Off-roaders have gone from being the transport of farmers who needed something hardy to get around their land and occasionally drive into town, to being the machine of choice for families the country over. And the car leading this charge? That would be the Nissan Qashqai.
The Qashqai may not have been the first car to blend off-roader style and a raised driving experience with the price and driving characteristics of a typical medium hatchback – but it was the first car to truly grab the attention of car buyers after an affordable, more striking alternative to ordinary family cars.
Sitting near the top of the UK bestsellers list, the Qashqai has inspired a number of off-roader style crossovers and it competes against the recently launched (and closely related) Renault Kadjar along with the Kia Sportage, Hyundai ix35 and Volkswagen Tiguan. Other rivals include the Ford Kuga and Toyota RAV4.
The Qashqai is a medium hatchback sized ‘crossover’, which boasts SUV-esque styling and a raised driving position, along with easy-to-drive handling. This five-seater family car is available with two frugal turbocharged petrol engines as well as a pair of diesel motors that return claimed economy of up to 74.3mpg for lower fuel bills.
Prices range from just over £18,500 for the entry-level Visia petrol model all the way up to a range-topping Tekna diesel for £28,910. Four-wheel drive is available on the more powerful diesel engine, while buyers can opt for an automatic ‘xtronic’ gearbox for the less powerful petrol motor and the more powerful diesel (in two-wheel drive form).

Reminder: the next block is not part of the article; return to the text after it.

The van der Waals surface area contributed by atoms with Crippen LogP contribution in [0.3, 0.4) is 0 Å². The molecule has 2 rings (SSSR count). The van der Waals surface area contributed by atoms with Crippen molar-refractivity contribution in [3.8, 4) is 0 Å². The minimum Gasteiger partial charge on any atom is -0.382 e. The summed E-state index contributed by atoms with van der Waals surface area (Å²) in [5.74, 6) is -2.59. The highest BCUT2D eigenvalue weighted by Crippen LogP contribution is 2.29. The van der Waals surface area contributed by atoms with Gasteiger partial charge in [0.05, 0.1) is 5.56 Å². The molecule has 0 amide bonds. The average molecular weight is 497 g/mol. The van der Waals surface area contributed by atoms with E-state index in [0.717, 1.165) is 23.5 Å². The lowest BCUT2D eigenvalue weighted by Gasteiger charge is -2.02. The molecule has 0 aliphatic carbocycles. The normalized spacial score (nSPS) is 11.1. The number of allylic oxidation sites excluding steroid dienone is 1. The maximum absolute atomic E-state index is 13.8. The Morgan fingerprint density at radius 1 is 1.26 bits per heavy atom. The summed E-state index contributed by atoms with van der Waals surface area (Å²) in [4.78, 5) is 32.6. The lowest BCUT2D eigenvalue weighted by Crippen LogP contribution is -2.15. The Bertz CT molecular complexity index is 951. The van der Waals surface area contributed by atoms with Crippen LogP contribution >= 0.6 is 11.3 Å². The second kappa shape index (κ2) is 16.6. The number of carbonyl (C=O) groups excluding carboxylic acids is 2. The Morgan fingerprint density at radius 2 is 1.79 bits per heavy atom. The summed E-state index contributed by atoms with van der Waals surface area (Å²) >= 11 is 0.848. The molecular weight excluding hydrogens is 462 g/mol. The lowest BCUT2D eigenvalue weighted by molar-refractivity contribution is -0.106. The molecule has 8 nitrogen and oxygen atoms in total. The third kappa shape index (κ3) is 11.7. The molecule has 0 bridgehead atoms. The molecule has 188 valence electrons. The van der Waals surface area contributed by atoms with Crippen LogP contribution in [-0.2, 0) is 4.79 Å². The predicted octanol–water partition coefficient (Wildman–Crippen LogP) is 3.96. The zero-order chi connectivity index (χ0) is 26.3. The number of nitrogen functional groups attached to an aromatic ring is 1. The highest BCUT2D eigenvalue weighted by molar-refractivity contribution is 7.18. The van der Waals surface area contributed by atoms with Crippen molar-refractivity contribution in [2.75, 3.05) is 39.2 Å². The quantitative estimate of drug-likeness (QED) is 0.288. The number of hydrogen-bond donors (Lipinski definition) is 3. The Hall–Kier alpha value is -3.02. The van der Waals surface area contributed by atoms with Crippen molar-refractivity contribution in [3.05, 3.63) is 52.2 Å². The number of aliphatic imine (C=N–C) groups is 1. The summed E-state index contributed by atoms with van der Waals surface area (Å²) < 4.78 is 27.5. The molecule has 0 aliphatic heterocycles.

We drove the more powerful 161bhp turbocharged 1.6-litre petrol engine in top-of-the-range Tekna trim. While many buyers may choose a diesel motor for a car like this, the 1.6-litre motor is more than punchy enough for most drivers – and saves you around £2,000 over the more powerful diesel, which offers slower performance but returns 14mpg more and costs £100 less in annual car tax bills.
Load the car up with passengers and luggage and this Qashqai is not quick, but with plenty of low down grunt, it doesn’t struggle unduly either. As a car targeted at families, the Qashqai places comfort far above roadholding. Even on the large 19-inch alloys standard on the model we tested the ride is relatively smooth, with light steering, a smooth gear change and easy-to-balance pedals making this a particularly easy-to-drive machine.
The downside to the soft suspension – and the car’s raised ride height – is that the Qashqai rolls around corners quite notably during faster driving, meaning that it won’t satisfy keen drivers. Though it doesn’t offer particularly high levels of grip, the Qashqai is perfectly safe under normal driving. The large tyres, however, do throw up a bit of noise on rough Tarmac, though overall refinement is very high, with engine and wind noise levels remaining low at speed.
Despite our car’s £25,000 price tag, the Qashqai offers a mix of leather upholstery, soft-touch materials at the top of the dashboard and plenty of cheap feeling plastic. In comparison, a mid-level Volkswagen Golf feels much more tactile and high quality. The media system also feels built to a price, with a small, low resolution screen and dated touchscreen sat nav interface.